Steamboat City Council tables decision to repeal measure intended to encourage affordable housing |

Steamboat City Council tables decision to repeal measure intended to encourage affordable housing

The Reserves, finished in 2017, serves low-income Steamboat Springs residents. (File photo by Tom Ross)

STEAMBOAT SPRINGS — Since 2013, the Steamboat Springs City Council has suspended an ordinance intended to boost affordable housing in the city. On Wednesday, City Council postponed a decision to repeal the ordinance.

The city’s community housing code, frequently referred to as inclusionary zoning, was enacted in 2006. It required developers building three or more housing units to construct units deed-restricted to those with low to moderate incomes, dedicated land or a payment in lieu of complying with the other two options.

Council voted 4 to 3 to table its vote to repeal the ordinance until June 17, the first City Council meeting after a scheduled joint work session with the Planning Commission. Council Members Sonja Macys, Heather Sloop, Robin Crossan and Lisel Petis supported the motion. The item will not return to the Steamboat Springs Planning Commission.

Since 2013, the suspension has never been lifted, though city councils have reviewed the suspension every year from 2015 to 2018.

In August 2018, City Council voted to indefinitely suspend the code and instructed staff to draft language of an ordinance repealing inclusionary zoning.

In 2013, inclusionary zoning was suspended for two years “in consideration of the economic environment and the needs of the community at the time,” Planning and Community Development Director Rebecca Bessey told council in the meeting.

“Most of the current Planning Commission has had no experience with that,” Bessey said. “While the sections of the code still exist in the (community development code), we’re not using them on any applications that we’ve seen since 2013.

“Our current Planning Commission isn’t very familiar with the sections of the code, and they thought that they lacked a history and understanding of why the community housing regulations were adopted in ’06,” she continued. “They didn’t feel that they had a very clear understanding of why City Council has continued the suspension.”

City Council members appeared a bit frustrated that the Planning Commission members felt they didn’t have enough information to make a decision.

Even Bessey said she wished she’d realized the commission needed more information, so she could have better prepared planning commissioners.

At the meeting, no one stood when Council President Jason Lacy asked for public comment, though two people submitted written comments.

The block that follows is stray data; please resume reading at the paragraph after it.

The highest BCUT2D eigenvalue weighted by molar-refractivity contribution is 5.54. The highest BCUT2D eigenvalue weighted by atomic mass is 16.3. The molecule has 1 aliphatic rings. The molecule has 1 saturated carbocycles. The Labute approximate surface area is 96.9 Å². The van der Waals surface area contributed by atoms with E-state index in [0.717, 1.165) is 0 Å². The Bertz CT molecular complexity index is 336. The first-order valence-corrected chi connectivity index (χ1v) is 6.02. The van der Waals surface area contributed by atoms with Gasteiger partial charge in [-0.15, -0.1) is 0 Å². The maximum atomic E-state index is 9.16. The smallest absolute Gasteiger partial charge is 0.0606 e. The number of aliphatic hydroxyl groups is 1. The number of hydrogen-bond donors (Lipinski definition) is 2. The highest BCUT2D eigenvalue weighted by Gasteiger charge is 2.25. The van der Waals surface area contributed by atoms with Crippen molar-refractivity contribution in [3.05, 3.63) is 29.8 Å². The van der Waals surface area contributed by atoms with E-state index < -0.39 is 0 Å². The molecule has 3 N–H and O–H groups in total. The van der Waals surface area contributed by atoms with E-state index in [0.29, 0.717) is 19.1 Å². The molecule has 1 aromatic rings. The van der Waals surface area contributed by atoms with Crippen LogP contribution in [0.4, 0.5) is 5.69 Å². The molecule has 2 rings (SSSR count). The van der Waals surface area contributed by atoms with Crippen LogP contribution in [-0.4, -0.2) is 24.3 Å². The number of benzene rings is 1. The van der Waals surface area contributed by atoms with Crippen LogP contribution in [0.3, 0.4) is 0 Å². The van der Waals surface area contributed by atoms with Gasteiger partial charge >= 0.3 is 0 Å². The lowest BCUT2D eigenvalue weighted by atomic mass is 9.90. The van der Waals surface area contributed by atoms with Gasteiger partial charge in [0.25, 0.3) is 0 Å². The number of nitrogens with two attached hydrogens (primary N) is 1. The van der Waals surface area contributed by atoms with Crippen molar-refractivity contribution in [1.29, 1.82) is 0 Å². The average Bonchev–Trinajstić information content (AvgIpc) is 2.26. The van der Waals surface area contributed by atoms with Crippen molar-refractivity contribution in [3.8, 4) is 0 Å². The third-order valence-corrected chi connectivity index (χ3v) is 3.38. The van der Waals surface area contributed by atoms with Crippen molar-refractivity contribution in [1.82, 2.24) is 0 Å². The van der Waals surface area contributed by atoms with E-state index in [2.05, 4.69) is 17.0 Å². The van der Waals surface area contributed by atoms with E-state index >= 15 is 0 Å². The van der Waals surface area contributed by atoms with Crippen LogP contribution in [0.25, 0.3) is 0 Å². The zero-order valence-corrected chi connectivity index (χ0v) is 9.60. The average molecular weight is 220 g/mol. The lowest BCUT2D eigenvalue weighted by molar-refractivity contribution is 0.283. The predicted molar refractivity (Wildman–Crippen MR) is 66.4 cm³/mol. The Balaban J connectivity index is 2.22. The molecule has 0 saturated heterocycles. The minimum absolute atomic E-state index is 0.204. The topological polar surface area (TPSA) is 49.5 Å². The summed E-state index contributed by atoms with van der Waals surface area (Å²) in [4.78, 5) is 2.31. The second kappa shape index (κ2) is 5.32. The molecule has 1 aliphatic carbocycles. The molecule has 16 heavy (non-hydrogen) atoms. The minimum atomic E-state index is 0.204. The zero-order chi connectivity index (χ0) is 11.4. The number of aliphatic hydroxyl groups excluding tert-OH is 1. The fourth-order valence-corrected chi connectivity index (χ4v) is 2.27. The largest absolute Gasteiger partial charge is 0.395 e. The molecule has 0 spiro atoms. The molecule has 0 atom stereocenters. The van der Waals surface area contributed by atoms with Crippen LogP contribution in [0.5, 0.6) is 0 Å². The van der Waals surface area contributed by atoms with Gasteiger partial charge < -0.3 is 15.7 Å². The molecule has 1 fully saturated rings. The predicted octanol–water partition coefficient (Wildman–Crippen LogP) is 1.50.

John Spezia, who has been a vocal supporter of inclusionary zoning, argued in a letter that there is a dramatic increase in the need for entry-level housing and that move-up housing set to hit the market will be gobbled up by second homeowners and nightly rental services such as

“Do not kill (inclusionary zoning),” Spezia wrote. “At least, put it on hold. At best, review it and use the flexibility the (inclusionary zoning) ordinance allows to fit our community’s needs and your concerns.”

Council members said they believed there could be more effective tools to promote affordable housing in the community than inclusionary zoning.

Council Pro Tem Kathi Meyer pointed to voters approval in 2017 of a 10-year, one-mill property tax to support the Yampa Valley Housing Authority. Lacy said there could be the opportunity to introduce inclusionary zoning measures that don’t apply to all developments — just luxury housing.

“If we were like a lot of other communities like Vail and Aspen — some of these other communities where the only thing their free market is producing is multi-million dollar units — this policy would make a lot of sense,” Lacy said. “It would make a lot of sense whenever none of those types of product is being produced by the market.”

According to the Yampa Valley Housing Authority’s 2016 needs assessment, the Steamboat area had a gap in supply of 819 units for low-income families and 153 units for those seeking entry-level housing.

Lacy said new construction in Trailside Village, the existing Fox Creek Condominiums and possibly the under-construction Overlook Park and Sunlight developments could help fill the demand for entry level and move-up housing.

Petis said she was frustrated by the policy because it raised money, but it didn’t create more housing.

Macys wanted to see another tool to encourage affordable housing on the table before the ordinance was repealed, a sentiment Sloop agreed with. She wanted to see the ordinance tabled until the council had the chance to discuss it with the Planning Commission to try to identify other options.

“Maybe we could come up with a more robust solution than simply walking away from this,” she said.

To view the City Council and commissioners’ discussion on this topic, visit

To reach Eleanor Hasenbeck, call 970-871-4210, email or follow her on Twitter @elHasenbeck.

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